Oak Ridge National Laboratory
Knoxville TN 37932-6472
National Energy Technology Laboratory
Morgantown WV 26507-0880
University of Tennessee
Knoxville TN 37996-2210
Quantitative characterization of fluidized-bed hydrodynamics is important for process monitoring and validation of dynamic models. One expects that simultaneous measurements made at different locations should have inherent advantages over single-point measurements, but it is not necessarily obvious how such multivariate data can be used to the best advantage. In this study, we consider the situation where a limited number of sensor access points are available on a bubbling fluidized bed. We wish to use measurements from these sensors to make inferences about the fluidization state and the associated solids mixing, bubble flows, and characteristic times. An important underlying assumption is that there will typically be a few coherent patterns dominating the global motion of the emulsion and dispersed phases. Thus we expect that that we should be able to describe any particular bed condition in terms of a few key parameters. We illustrate our analytical methods and results using multivariate data from laboratory bubbling-bed measurements and simulations produced by the MFIX CFD code. In addition to demonstrating the dynamic similarities between the experiment and simulation, we use the two types of data to illustrate how simulations can be used to guide experiments and vice versa. We also report observations of apparently newly described phenomena in bubbling beds, including the presence of large-scale void and pressure fronts with different characteristic velocities.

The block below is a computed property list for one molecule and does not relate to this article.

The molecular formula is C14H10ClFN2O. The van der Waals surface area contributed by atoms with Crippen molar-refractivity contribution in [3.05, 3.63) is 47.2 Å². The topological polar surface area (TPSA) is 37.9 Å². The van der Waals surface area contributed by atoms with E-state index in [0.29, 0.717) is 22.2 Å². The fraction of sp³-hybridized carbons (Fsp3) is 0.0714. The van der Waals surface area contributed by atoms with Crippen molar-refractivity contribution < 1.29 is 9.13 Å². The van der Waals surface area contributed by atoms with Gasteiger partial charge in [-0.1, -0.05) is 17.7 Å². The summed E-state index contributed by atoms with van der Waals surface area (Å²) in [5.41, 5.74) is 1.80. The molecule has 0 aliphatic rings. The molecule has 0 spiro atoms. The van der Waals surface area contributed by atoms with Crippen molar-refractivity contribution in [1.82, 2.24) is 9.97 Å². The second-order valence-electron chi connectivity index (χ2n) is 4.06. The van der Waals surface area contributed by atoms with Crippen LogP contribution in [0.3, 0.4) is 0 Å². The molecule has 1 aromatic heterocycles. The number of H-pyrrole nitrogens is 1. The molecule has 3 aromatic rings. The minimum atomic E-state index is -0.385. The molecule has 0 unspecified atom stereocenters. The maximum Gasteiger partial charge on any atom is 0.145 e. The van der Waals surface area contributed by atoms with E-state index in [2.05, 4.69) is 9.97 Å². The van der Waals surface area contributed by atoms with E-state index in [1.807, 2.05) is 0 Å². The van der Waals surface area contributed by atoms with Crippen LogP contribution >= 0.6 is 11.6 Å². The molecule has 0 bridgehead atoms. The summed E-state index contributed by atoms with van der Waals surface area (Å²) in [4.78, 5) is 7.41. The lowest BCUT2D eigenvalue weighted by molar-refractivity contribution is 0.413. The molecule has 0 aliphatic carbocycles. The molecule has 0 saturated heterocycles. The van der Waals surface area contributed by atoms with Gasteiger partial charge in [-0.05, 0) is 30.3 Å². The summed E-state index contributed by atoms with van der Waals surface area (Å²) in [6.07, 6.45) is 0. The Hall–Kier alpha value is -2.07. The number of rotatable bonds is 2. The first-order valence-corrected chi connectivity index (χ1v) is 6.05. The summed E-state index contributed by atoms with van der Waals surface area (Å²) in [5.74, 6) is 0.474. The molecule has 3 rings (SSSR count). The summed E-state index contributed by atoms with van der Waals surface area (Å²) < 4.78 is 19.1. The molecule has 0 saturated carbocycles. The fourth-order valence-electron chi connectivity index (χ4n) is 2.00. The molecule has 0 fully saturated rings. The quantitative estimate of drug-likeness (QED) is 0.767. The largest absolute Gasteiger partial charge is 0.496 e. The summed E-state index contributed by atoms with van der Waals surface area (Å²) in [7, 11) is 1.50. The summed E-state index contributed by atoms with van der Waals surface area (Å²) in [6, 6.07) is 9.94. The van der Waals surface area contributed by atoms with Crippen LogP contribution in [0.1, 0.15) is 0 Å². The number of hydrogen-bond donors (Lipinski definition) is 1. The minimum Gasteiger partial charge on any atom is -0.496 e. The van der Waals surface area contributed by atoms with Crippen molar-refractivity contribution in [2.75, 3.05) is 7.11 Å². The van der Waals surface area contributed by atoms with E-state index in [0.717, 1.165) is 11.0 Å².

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Updated: 2003-02-28 ceaf